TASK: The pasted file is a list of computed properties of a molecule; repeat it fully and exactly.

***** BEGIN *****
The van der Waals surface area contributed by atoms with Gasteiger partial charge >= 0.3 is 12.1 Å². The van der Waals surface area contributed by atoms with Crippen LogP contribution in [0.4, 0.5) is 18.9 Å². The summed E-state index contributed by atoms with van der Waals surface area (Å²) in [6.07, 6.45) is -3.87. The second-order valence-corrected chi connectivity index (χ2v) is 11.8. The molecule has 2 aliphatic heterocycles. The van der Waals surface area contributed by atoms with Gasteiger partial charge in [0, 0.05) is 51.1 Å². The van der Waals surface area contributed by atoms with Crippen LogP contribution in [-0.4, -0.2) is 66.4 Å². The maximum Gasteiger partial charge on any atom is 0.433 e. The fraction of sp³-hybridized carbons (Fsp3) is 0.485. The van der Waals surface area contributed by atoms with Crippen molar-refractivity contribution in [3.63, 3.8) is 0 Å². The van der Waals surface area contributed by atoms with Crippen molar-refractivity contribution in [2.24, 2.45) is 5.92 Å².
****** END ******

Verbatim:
The van der Waals surface area contributed by atoms with Gasteiger partial charge >= 0.3 is 12.1 Å². The van der Waals surface area contributed by atoms with Crippen LogP contribution in [0.4, 0.5) is 18.9 Å². The summed E-state index contributed by atoms with van der Waals surface area (Å²) in [6.07, 6.45) is -3.87. The second-order valence-corrected chi connectivity index (χ2v) is 11.8. The molecule has 2 aliphatic heterocycles. The van der Waals surface area contributed by atoms with Gasteiger partial charge in [0, 0.05) is 51.1 Å². The van der Waals surface area contributed by atoms with Crippen LogP contribution in [-0.4, -0.2) is 66.4 Å². The maximum Gasteiger partial charge on any atom is 0.433 e. The fraction of sp³-hybridized carbons (Fsp3) is 0.485. The van der Waals surface area contributed by atoms with Crippen molar-refractivity contribution in [3.63, 3.8) is 0 Å². The van der Waals surface area contributed by atoms with Crippen molar-refractivity contribution in [2.24, 2.45) is 5.92 Å².